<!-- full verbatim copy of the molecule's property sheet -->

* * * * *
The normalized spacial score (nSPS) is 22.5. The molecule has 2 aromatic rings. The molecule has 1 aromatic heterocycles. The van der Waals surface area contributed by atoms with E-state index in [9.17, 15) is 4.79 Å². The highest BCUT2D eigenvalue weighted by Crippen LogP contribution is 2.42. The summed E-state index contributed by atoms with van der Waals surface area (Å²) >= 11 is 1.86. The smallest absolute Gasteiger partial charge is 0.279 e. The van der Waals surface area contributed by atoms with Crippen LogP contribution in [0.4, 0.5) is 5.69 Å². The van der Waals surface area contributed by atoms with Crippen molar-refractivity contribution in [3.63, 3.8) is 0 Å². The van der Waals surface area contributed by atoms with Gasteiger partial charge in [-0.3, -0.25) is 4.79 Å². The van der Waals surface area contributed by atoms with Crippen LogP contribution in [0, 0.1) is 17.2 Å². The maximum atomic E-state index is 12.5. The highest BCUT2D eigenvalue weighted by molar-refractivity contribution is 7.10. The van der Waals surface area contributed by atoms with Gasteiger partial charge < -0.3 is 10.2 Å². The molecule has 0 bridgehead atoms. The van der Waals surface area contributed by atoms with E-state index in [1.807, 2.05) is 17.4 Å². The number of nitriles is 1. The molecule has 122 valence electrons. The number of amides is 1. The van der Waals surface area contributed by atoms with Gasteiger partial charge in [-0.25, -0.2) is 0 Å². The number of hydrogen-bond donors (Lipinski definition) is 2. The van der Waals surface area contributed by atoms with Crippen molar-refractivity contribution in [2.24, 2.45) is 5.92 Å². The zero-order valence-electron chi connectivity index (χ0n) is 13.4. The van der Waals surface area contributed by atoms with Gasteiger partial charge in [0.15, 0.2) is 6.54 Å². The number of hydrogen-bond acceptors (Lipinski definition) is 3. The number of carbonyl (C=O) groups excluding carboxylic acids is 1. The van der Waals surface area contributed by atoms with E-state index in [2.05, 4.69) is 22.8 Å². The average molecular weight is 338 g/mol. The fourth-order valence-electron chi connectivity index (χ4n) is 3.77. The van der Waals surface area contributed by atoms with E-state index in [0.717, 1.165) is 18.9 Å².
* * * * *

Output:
The normalized spacial score (nSPS) is 22.5. The molecule has 2 aromatic rings. The molecule has 1 aromatic heterocycles. The van der Waals surface area contributed by atoms with E-state index in [9.17, 15) is 4.79 Å². The highest BCUT2D eigenvalue weighted by Crippen LogP contribution is 2.42. The summed E-state index contributed by atoms with van der Waals surface area (Å²) >= 11 is 1.86. The smallest absolute Gasteiger partial charge is 0.279 e. The van der Waals surface area contributed by atoms with Crippen LogP contribution in [0.4, 0.5) is 5.69 Å². The van der Waals surface area contributed by atoms with Crippen molar-refractivity contribution in [3.63, 3.8) is 0 Å². The van der Waals surface area contributed by atoms with Gasteiger partial charge in [-0.3, -0.25) is 4.79 Å². The van der Waals surface area contributed by atoms with Crippen LogP contribution in [0, 0.1) is 17.2 Å². The maximum atomic E-state index is 12.5. The highest BCUT2D eigenvalue weighted by molar-refractivity contribution is 7.10. The van der Waals surface area contributed by atoms with Gasteiger partial charge < -0.3 is 10.2 Å². The molecule has 0 bridgehead atoms. The van der Waals surface area contributed by atoms with E-state index in [1.807, 2.05) is 17.4 Å². The number of nitriles is 1. The molecule has 122 valence electrons. The number of amides is 1. The van der Waals surface area contributed by atoms with Gasteiger partial charge in [-0.25, -0.2) is 0 Å². The number of hydrogen-bond donors (Lipinski definition) is 2. The van der Waals surface area contributed by atoms with Crippen molar-refractivity contribution in [2.24, 2.45) is 5.92 Å². The zero-order valence-electron chi connectivity index (χ0n) is 13.4. The van der Waals surface area contributed by atoms with Gasteiger partial charge in [0.15, 0.2) is 6.54 Å². The number of hydrogen-bond acceptors (Lipinski definition) is 3. The number of carbonyl (C=O) groups excluding carboxylic acids is 1. The van der Waals surface area contributed by atoms with E-state index in [2.05, 4.69) is 22.8 Å². The average molecular weight is 338 g/mol. The fourth-order valence-electron chi connectivity index (χ4n) is 3.77. The van der Waals surface area contributed by atoms with E-state index in [0.717, 1.165) is 18.9 Å².